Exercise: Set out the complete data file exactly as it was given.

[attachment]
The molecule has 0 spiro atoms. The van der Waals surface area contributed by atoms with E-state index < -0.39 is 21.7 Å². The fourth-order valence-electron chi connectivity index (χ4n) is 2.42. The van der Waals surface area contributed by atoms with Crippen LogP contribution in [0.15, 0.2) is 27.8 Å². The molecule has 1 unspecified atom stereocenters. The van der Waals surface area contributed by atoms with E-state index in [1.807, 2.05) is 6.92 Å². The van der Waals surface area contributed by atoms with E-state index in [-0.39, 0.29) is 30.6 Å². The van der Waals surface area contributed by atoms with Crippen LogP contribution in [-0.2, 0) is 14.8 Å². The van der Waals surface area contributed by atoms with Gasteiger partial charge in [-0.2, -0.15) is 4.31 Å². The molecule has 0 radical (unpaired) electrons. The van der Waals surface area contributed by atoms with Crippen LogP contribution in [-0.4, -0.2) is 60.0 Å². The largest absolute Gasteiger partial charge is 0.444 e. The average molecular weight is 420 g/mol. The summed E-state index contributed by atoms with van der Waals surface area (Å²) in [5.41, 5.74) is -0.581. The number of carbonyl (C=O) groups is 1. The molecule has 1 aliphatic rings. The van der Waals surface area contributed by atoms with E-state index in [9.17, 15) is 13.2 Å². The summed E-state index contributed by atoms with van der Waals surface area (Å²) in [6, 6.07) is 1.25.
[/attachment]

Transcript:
The molecule has 0 spiro atoms. The van der Waals surface area contributed by atoms with E-state index < -0.39 is 21.7 Å². The fourth-order valence-electron chi connectivity index (χ4n) is 2.42. The van der Waals surface area contributed by atoms with Crippen LogP contribution in [0.15, 0.2) is 27.8 Å². The molecule has 1 unspecified atom stereocenters. The van der Waals surface area contributed by atoms with E-state index in [1.807, 2.05) is 6.92 Å². The van der Waals surface area contributed by atoms with E-state index in [-0.39, 0.29) is 30.6 Å². The van der Waals surface area contributed by atoms with Crippen LogP contribution in [-0.2, 0) is 14.8 Å². The van der Waals surface area contributed by atoms with Gasteiger partial charge in [-0.2, -0.15) is 4.31 Å². The molecule has 0 radical (unpaired) electrons. The van der Waals surface area contributed by atoms with Crippen LogP contribution in [-0.4, -0.2) is 60.0 Å². The largest absolute Gasteiger partial charge is 0.444 e. The average molecular weight is 420 g/mol. The summed E-state index contributed by atoms with van der Waals surface area (Å²) in [5.41, 5.74) is -0.581. The number of carbonyl (C=O) groups is 1. The molecule has 1 aliphatic rings. The van der Waals surface area contributed by atoms with E-state index in [9.17, 15) is 13.2 Å². The summed E-state index contributed by atoms with van der Waals surface area (Å²) in [6, 6.07) is 1.25.